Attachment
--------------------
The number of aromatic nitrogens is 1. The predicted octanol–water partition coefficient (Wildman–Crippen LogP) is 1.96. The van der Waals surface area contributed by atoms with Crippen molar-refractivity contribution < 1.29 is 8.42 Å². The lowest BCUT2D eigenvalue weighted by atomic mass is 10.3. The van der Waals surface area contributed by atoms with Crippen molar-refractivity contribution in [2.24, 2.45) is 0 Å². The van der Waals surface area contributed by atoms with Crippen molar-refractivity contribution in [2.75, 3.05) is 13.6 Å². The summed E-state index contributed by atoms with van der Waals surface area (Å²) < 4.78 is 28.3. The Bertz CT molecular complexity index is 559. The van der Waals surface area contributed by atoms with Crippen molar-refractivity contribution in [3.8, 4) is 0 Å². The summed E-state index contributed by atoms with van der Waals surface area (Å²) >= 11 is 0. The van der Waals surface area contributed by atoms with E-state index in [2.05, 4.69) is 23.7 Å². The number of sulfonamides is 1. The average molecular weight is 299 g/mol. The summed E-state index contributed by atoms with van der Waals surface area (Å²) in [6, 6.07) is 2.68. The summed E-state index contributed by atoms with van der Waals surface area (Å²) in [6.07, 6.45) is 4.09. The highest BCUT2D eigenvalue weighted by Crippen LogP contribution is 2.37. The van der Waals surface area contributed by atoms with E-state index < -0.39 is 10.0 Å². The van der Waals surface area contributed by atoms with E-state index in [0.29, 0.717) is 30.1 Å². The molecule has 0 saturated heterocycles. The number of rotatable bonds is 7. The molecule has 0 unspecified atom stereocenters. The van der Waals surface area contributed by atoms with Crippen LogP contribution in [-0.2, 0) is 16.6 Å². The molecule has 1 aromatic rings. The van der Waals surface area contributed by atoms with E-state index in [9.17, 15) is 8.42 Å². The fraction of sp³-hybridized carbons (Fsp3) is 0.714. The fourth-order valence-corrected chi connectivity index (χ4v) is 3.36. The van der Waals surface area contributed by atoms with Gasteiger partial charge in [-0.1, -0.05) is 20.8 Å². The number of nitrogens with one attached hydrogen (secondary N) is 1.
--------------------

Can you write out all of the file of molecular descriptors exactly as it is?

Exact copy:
The number of aromatic nitrogens is 1. The predicted octanol–water partition coefficient (Wildman–Crippen LogP) is 1.96. The van der Waals surface area contributed by atoms with Crippen molar-refractivity contribution < 1.29 is 8.42 Å². The lowest BCUT2D eigenvalue weighted by atomic mass is 10.3. The van der Waals surface area contributed by atoms with Crippen molar-refractivity contribution in [2.24, 2.45) is 0 Å². The van der Waals surface area contributed by atoms with Crippen molar-refractivity contribution in [2.75, 3.05) is 13.6 Å². The summed E-state index contributed by atoms with van der Waals surface area (Å²) < 4.78 is 28.3. The Bertz CT molecular complexity index is 559. The van der Waals surface area contributed by atoms with Crippen molar-refractivity contribution in [3.8, 4) is 0 Å². The summed E-state index contributed by atoms with van der Waals surface area (Å²) >= 11 is 0. The van der Waals surface area contributed by atoms with E-state index in [2.05, 4.69) is 23.7 Å². The number of sulfonamides is 1. The average molecular weight is 299 g/mol. The summed E-state index contributed by atoms with van der Waals surface area (Å²) in [6, 6.07) is 2.68. The summed E-state index contributed by atoms with van der Waals surface area (Å²) in [6.07, 6.45) is 4.09. The highest BCUT2D eigenvalue weighted by Crippen LogP contribution is 2.37. The van der Waals surface area contributed by atoms with E-state index < -0.39 is 10.0 Å². The van der Waals surface area contributed by atoms with E-state index in [0.29, 0.717) is 30.1 Å². The molecule has 0 saturated heterocycles. The number of rotatable bonds is 7. The molecule has 0 unspecified atom stereocenters. The van der Waals surface area contributed by atoms with Crippen LogP contribution in [-0.2, 0) is 16.6 Å². The molecule has 1 aromatic rings. The van der Waals surface area contributed by atoms with E-state index in [9.17, 15) is 8.42 Å². The fraction of sp³-hybridized carbons (Fsp3) is 0.714. The fourth-order valence-corrected chi connectivity index (χ4v) is 3.36. The van der Waals surface area contributed by atoms with Gasteiger partial charge in [-0.1, -0.05) is 20.8 Å². The number of nitrogens with one attached hydrogen (secondary N) is 1.